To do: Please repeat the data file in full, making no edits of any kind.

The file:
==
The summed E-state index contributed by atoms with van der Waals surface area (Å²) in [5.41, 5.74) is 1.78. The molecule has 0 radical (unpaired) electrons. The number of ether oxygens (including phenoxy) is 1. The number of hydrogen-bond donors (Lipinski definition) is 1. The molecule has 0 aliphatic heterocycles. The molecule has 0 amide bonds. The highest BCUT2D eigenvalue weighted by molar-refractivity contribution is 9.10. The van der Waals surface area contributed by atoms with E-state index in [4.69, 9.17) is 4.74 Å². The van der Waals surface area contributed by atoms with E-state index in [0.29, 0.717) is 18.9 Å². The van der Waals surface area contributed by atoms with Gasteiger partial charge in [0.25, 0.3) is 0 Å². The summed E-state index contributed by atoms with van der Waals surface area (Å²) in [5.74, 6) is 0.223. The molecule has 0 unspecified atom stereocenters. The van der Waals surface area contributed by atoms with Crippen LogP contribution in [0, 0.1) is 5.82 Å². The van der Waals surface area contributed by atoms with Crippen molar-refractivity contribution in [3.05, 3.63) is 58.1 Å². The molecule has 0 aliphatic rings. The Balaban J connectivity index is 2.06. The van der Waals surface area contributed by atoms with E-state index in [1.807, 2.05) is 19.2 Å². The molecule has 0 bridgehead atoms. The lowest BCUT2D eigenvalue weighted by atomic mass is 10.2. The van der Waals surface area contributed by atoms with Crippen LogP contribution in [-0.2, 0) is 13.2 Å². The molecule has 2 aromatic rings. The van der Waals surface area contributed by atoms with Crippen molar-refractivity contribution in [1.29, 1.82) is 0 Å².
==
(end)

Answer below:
The summed E-state index contributed by atoms with van der Waals surface area (Å²) in [5.41, 5.74) is 1.78. The molecule has 0 radical (unpaired) electrons. The number of ether oxygens (including phenoxy) is 1. The number of hydrogen-bond donors (Lipinski definition) is 1. The molecule has 0 aliphatic heterocycles. The molecule has 0 amide bonds. The highest BCUT2D eigenvalue weighted by molar-refractivity contribution is 9.10. The van der Waals surface area contributed by atoms with E-state index in [4.69, 9.17) is 4.74 Å². The van der Waals surface area contributed by atoms with E-state index in [0.29, 0.717) is 18.9 Å². The van der Waals surface area contributed by atoms with Gasteiger partial charge in [0.25, 0.3) is 0 Å². The summed E-state index contributed by atoms with van der Waals surface area (Å²) in [5.74, 6) is 0.223. The molecule has 0 unspecified atom stereocenters. The van der Waals surface area contributed by atoms with Crippen LogP contribution in [0, 0.1) is 5.82 Å². The van der Waals surface area contributed by atoms with Crippen molar-refractivity contribution in [3.05, 3.63) is 58.1 Å². The molecule has 0 aliphatic rings. The Balaban J connectivity index is 2.06. The van der Waals surface area contributed by atoms with E-state index in [1.807, 2.05) is 19.2 Å². The molecule has 0 bridgehead atoms. The lowest BCUT2D eigenvalue weighted by atomic mass is 10.2. The van der Waals surface area contributed by atoms with Crippen LogP contribution in [-0.2, 0) is 13.2 Å². The molecule has 2 aromatic rings. The van der Waals surface area contributed by atoms with Crippen molar-refractivity contribution in [1.29, 1.82) is 0 Å².